Sunday, 17 February 2013

Mushroom, Potato & Broccoli Curry

Here is a recipe for a colourful spicy dish to keep you warm through the cold, grey Berlin Winter. It is my own invention, but based on the curries you get in British Indian restaurants rather than the ones found on a German Indian menu. Not that there is anything wrong with German Indian cuisine, just that I prefer my curries a bit spicier (and also not to come sprinkled with emmental cheese nor be accompanied with Sauerkraut).

All the ingredients can be found in your local Supermarkt or Asia shop, and are as follows:

Ingredients for Mushroom, Potato and Broccoli Curry

Serves Two

2 tbsp vegetable oil or ghee
½ tsp mustard seeds (whole)
1 tsp coriander seeds
½ tsp fenugreek seeds
1 tsp cumin seeds

1 onion (~150g), peeled and thinly sliced into half or quarter moons
½ tsp turmeric, ground
150g mushrooms, scrubbed and sliced.

250g potatoes, peeled and roughly chopped
1 green chilli, de-seeded and finely chopped. (Leave seeds in for a hotter taste)
½ green pepper, de-seeded and sliced vertically into thin strips

1x400ml can of coconut milk
1 small stick of cinammon (or 1tsp ground cinnamon)
1 tsp cardomen pods, bruised

1 tbsp ground almonds
1 tbsp garam masala

80g broccoli, washed and broken into florets
14 cup (~25g) flaked almonds, roasted

You will also need to prepare some basmati rice or Indian flat-breads to accompany your meal.

The instructions are:

  1. Heat oil in a large pan.
  2. Add mustard seeds. When the seeds start to pop, roughly grind the coriander, fenugreek and cumin seeds with a pestle and mortar and add to the pan (or buy them in powder form and add with the turmeric at step 4). Gently fry the spices for about 30 seconds. Do not allow to burn or the spices will beome bitter.
  3. Add the thinly-sliced onion, and gently fry for two to three minutes until soft and just starting to brown.
  4. Stir in the turmeric and coat the onions.
  5. Add the cleaned and sliced mushrooms, and let softly fry for a further two minutes until tender.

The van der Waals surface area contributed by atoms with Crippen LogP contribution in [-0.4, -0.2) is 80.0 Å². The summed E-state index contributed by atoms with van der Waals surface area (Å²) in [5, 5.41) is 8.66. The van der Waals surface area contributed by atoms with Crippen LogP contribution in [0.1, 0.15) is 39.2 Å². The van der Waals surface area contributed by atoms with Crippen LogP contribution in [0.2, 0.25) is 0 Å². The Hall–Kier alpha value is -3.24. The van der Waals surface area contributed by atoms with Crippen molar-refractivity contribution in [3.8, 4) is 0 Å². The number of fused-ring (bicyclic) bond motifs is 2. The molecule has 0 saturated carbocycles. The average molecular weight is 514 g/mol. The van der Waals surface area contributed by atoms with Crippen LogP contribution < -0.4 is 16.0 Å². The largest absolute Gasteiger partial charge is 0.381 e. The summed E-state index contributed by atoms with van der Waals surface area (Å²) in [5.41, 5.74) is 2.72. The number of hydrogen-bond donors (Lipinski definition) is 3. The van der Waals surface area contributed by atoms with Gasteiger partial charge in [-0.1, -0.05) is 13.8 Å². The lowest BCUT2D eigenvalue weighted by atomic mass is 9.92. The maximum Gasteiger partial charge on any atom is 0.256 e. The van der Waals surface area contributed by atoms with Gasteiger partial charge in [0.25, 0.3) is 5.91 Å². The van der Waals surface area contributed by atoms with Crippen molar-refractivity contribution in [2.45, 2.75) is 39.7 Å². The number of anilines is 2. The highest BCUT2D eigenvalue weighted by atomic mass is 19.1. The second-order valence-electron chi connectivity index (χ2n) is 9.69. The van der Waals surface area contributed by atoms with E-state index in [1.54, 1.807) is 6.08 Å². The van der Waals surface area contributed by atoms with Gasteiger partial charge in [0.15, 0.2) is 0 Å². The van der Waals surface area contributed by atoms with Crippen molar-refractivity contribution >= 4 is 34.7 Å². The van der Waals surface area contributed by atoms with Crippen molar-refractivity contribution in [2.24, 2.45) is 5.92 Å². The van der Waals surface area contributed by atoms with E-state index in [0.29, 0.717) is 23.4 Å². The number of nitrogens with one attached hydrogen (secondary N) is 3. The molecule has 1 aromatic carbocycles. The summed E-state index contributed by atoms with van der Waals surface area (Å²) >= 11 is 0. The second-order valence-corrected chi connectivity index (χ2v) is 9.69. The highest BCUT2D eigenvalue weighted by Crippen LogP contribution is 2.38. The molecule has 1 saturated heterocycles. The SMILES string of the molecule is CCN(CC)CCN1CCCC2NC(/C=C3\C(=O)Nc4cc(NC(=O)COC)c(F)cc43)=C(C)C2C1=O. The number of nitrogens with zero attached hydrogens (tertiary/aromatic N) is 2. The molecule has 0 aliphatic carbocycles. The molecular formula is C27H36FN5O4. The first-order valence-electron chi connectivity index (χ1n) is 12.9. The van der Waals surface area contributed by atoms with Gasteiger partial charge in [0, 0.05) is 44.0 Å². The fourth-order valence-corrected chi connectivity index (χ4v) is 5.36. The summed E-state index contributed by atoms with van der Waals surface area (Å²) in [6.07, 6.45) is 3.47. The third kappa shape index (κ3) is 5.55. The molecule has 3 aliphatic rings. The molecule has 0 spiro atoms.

6. Whilst the mushrooms are softening, add the chopped chilli.
  7. Next add the green pepper and chopped potatoes. Put on the pan lid and let the vegetables sweat for five minutes.
  8. Add the coconut milk, cinammon and cardomen pods and bring to a light simmer.
  9. Stir in the ground almonds and garam masala, and let simmer, lidded, on a low heat for 30 mins.
  10. Add the broccoli florets, let them sit on the surface of the curry. Cook for a further 5 mins or so until the broccoli is a vivid green.
  11. Meanwhile, roast some flaked almonds in a dry, hot pan. Sprinkle over the broccoli just before serving. Throw on some coriander leaves to garnish, if you have any.

The finished result should look something like this (though maybe arranged on the plate a bit better):

Ta-daa! Looks almost good enough to eat!
There's a much better photo of it on my partner's food photography website: Julie Woodhouse photo of mushroom, potato and broccoli curry.

Not a Dead Parrot Sketch

Spotted on the platform at Storkower Bahnhof today: a guy taking his pink cockatoo (Kakadu), and dog, for a journey on the S-Bahn. Coooooool!

Remarkable bird the Storkauer Rosa; beautiful plumage!

Friday, 8 February 2013

I'm The Bloody Queen of England!

I don't know if there are many Dr Who fans in Berlin, but this bit of graffiti on the wall of the graveyard on Pistoriusstraße, Pankow, must surely have been inspired by Elizabeth X in the Dr Who episode 'The Beast Below':

I'm The Bloody Queen of England!
Either that, or on her last State Visit Elizabeth II went on the rampage with a can of paint.